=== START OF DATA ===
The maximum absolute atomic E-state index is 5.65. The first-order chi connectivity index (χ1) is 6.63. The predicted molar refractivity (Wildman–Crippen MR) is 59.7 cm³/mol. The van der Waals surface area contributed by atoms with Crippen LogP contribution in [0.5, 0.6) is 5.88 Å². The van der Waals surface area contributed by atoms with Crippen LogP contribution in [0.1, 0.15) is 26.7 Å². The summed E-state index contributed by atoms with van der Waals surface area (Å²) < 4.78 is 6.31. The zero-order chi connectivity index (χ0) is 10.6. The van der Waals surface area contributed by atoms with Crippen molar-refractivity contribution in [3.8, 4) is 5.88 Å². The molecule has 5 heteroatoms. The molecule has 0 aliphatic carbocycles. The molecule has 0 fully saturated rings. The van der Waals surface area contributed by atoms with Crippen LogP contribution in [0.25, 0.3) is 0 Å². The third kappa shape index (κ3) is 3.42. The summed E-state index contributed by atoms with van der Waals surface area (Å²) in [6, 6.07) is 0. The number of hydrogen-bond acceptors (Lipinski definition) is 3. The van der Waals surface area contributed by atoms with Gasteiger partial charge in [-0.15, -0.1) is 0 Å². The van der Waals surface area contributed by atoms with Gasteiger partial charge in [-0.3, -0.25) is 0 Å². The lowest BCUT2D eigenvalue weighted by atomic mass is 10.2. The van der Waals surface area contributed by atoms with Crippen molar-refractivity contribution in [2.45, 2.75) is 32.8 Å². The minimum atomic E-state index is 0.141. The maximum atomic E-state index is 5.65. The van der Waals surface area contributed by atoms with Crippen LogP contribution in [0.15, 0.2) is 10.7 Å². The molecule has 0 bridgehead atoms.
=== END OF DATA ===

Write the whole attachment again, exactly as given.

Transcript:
The maximum absolute atomic E-state index is 5.65. The first-order chi connectivity index (χ1) is 6.63. The predicted molar refractivity (Wildman–Crippen MR) is 59.7 cm³/mol. The van der Waals surface area contributed by atoms with Crippen LogP contribution in [0.5, 0.6) is 5.88 Å². The van der Waals surface area contributed by atoms with Crippen LogP contribution in [0.1, 0.15) is 26.7 Å². The summed E-state index contributed by atoms with van der Waals surface area (Å²) < 4.78 is 6.31. The zero-order chi connectivity index (χ0) is 10.6. The van der Waals surface area contributed by atoms with Crippen molar-refractivity contribution in [3.8, 4) is 5.88 Å². The molecule has 5 heteroatoms. The molecule has 0 aliphatic carbocycles. The molecule has 0 fully saturated rings. The van der Waals surface area contributed by atoms with Crippen LogP contribution in [0.25, 0.3) is 0 Å². The third kappa shape index (κ3) is 3.42. The summed E-state index contributed by atoms with van der Waals surface area (Å²) in [6, 6.07) is 0. The number of hydrogen-bond acceptors (Lipinski definition) is 3. The van der Waals surface area contributed by atoms with Gasteiger partial charge in [-0.15, -0.1) is 0 Å². The van der Waals surface area contributed by atoms with Gasteiger partial charge in [-0.3, -0.25) is 0 Å². The lowest BCUT2D eigenvalue weighted by atomic mass is 10.2. The van der Waals surface area contributed by atoms with Crippen molar-refractivity contribution in [2.45, 2.75) is 32.8 Å². The minimum atomic E-state index is 0.141. The maximum atomic E-state index is 5.65. The van der Waals surface area contributed by atoms with Crippen LogP contribution in [0.15, 0.2) is 10.7 Å². The molecule has 0 bridgehead atoms.